Image source: Lions Gate.
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Content-production and distribution-studio Lions Gate Entertainment (NYSE: LGF) reported first-quarter results after the closing bell on Thursday. Reacting to the news, shares surged as much as 6% higher in after-hours trading.
Let's see what's going on in this market-moving report.
Lions Gate's Q1 results: The raw numbers
Source: Lions Gate.
What happened with Lions Gate this quarter?
If the GAAP results above look grim, you might want to consider that Lions Gate recorded $47 million of restructuring charges, accounting adjustments, and other one-time items in the quarter. A year ago, these types of charges only added up to $13.7 million. Backing out these adjustments, plus the usual assortment of share-based compensation items, adjusted earnings fell from $0.32 to $0.19 per diluted share.
- The declining earnings were a result of larger marketing and distribution expenses, because Lions Gate had two wide theatrical releases in this period, but zero in the year-ago quarter. There were also some start-up costs for the pending merger with Starz (NASDAQ: STRZA), which was announced during the first quarter.
- The television segment tripled the number of episodes and hours of content produced year over year. Revenues from that division still declined, because the corresponding period of last year included Netflix'spayments for a multi-year, international Orange Is the New Black license. Some deals make bigger waves than others.
- Theatrical revenue more than doubled, thanks to a larger release schedule. Sales in that segment increased 32%, to $362.5 million.
What management had to say
Anticipating a storm of analyst questions in tonight's earnings call, Lions Gate CEO Jon Feltheimer addressed the Starz merger up front and center."The most significant development in the quarter was our agreement to acquire Starz," Feltheimer said. "The combination will accelerate the growth and diversification of both companies, deepening our portfolio of content, expanding our access to distribution, streamlining our pathways to the consumer, and unlocking enormous opportunities for future growth."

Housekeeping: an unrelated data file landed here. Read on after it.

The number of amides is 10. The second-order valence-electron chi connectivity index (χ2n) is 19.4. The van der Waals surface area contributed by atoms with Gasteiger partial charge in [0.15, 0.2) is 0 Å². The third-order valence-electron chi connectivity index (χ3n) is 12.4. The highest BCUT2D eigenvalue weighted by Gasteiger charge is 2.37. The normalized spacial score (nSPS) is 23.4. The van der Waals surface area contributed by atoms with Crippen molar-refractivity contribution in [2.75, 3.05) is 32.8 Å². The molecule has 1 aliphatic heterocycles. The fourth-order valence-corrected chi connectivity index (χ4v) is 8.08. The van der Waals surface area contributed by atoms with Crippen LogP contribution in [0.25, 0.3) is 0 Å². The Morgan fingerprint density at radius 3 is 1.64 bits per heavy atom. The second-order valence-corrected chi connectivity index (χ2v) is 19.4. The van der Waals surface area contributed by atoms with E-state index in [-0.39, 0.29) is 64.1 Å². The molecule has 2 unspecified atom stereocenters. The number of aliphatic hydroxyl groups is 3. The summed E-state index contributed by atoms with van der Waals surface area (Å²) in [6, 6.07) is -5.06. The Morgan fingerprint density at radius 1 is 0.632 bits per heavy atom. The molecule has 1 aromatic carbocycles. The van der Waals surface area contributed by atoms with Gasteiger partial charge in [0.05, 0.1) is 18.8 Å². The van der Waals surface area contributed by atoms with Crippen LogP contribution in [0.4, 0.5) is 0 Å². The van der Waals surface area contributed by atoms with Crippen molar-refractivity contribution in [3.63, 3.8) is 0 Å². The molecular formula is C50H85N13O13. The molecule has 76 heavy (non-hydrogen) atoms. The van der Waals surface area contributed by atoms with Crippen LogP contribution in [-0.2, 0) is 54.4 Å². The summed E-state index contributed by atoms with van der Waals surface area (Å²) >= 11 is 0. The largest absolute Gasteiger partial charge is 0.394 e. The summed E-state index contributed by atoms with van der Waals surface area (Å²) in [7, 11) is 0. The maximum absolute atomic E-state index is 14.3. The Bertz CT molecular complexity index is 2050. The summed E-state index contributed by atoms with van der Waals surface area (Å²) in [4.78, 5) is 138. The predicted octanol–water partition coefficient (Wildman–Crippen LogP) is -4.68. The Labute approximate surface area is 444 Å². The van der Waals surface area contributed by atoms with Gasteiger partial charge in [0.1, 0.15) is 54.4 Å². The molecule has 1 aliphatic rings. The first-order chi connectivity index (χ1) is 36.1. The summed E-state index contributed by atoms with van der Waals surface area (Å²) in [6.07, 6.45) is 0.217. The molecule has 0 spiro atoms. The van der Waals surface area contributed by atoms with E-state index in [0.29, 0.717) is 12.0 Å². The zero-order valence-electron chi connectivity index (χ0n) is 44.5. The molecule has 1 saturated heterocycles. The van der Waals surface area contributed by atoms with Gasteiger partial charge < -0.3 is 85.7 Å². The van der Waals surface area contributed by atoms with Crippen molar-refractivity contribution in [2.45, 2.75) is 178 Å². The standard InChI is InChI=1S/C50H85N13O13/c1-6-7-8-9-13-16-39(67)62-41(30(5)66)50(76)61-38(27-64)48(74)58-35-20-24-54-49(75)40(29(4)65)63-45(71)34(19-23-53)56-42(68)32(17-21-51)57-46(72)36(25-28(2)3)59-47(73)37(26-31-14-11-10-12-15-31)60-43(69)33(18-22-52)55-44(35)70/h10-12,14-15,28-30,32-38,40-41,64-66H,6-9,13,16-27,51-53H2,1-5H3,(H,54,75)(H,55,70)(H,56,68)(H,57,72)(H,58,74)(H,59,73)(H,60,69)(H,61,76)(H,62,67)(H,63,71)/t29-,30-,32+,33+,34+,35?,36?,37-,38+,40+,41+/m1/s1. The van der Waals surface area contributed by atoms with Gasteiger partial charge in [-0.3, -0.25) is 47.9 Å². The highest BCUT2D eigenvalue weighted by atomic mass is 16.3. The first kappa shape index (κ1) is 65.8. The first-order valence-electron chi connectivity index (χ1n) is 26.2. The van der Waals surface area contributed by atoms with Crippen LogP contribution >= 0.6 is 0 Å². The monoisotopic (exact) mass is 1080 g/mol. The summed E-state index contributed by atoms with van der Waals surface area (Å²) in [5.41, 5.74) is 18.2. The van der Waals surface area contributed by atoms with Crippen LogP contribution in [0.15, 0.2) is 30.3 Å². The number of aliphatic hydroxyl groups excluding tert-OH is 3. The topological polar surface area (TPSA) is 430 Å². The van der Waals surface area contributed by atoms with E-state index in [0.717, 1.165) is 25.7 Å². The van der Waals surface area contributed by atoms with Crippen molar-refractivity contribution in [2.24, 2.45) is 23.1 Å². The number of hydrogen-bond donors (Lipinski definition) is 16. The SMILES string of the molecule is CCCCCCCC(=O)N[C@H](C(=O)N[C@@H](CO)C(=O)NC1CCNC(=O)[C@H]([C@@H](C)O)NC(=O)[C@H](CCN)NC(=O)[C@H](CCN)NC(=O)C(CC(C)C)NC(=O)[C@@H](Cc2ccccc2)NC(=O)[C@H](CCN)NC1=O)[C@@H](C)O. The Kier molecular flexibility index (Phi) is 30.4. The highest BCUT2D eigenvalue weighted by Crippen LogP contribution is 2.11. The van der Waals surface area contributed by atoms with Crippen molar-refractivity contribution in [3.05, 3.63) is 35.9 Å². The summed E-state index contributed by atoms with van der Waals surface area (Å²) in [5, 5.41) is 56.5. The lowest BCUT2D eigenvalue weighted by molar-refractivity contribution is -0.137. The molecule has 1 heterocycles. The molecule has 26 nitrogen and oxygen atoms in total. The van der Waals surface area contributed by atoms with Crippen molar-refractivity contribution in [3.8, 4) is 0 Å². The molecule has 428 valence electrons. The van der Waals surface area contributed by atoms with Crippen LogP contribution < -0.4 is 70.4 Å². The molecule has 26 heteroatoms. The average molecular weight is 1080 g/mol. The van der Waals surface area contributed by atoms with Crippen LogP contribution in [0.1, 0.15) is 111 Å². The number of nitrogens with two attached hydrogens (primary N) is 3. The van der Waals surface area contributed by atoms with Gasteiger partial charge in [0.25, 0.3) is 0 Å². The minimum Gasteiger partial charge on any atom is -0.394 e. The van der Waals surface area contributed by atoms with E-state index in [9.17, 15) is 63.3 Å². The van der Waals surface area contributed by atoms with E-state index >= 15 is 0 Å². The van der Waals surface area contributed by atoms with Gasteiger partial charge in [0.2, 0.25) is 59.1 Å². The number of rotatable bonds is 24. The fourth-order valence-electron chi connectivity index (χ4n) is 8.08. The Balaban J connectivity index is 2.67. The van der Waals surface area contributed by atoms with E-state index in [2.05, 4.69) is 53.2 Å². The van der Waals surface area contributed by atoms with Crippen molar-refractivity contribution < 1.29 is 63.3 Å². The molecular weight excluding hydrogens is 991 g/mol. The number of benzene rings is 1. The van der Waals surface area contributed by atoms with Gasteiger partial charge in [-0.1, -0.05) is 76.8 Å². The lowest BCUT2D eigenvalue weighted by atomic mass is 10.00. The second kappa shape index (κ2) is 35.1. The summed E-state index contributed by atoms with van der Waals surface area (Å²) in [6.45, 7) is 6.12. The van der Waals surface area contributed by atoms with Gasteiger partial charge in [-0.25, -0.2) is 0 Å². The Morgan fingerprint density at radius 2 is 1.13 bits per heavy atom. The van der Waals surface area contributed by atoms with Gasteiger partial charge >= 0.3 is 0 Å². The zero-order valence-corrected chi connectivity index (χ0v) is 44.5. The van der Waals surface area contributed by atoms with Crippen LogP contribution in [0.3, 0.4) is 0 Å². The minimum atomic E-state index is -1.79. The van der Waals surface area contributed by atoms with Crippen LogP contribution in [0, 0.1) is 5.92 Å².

Expect more detail in the earnings call. The statement above could have been meatier, as it simply summarized the benefits everyone already expected out of the $4.4 billion deal.
So the company chugs along toward that game-changing merger, which is expected to close by the end of this calendar year. I can't wait to see exactly how the combination of Lions Gate's production skills may gel with Starz's own TV studio assets, and how the two brands will live across premium cable and global multiplexes.
But that kind of information is scarce, so far. Meanwhile, Lions Gate's television efforts continue to grow while theatrical sales will remain lumpy.In other words, it's business as usual.
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Anders Bylund owns shares of Netflix. The Motley Fool owns shares of and recommends Lions Gate Entertainment and Netflix. The Motley Fool recommends Starz. Try any of our Foolish newsletter services free for 30 days. We Fools may not all hold the same opinions, but we all believe that considering a diverse range of insights makes us better investors. The Motley Fool has a disclosure policy.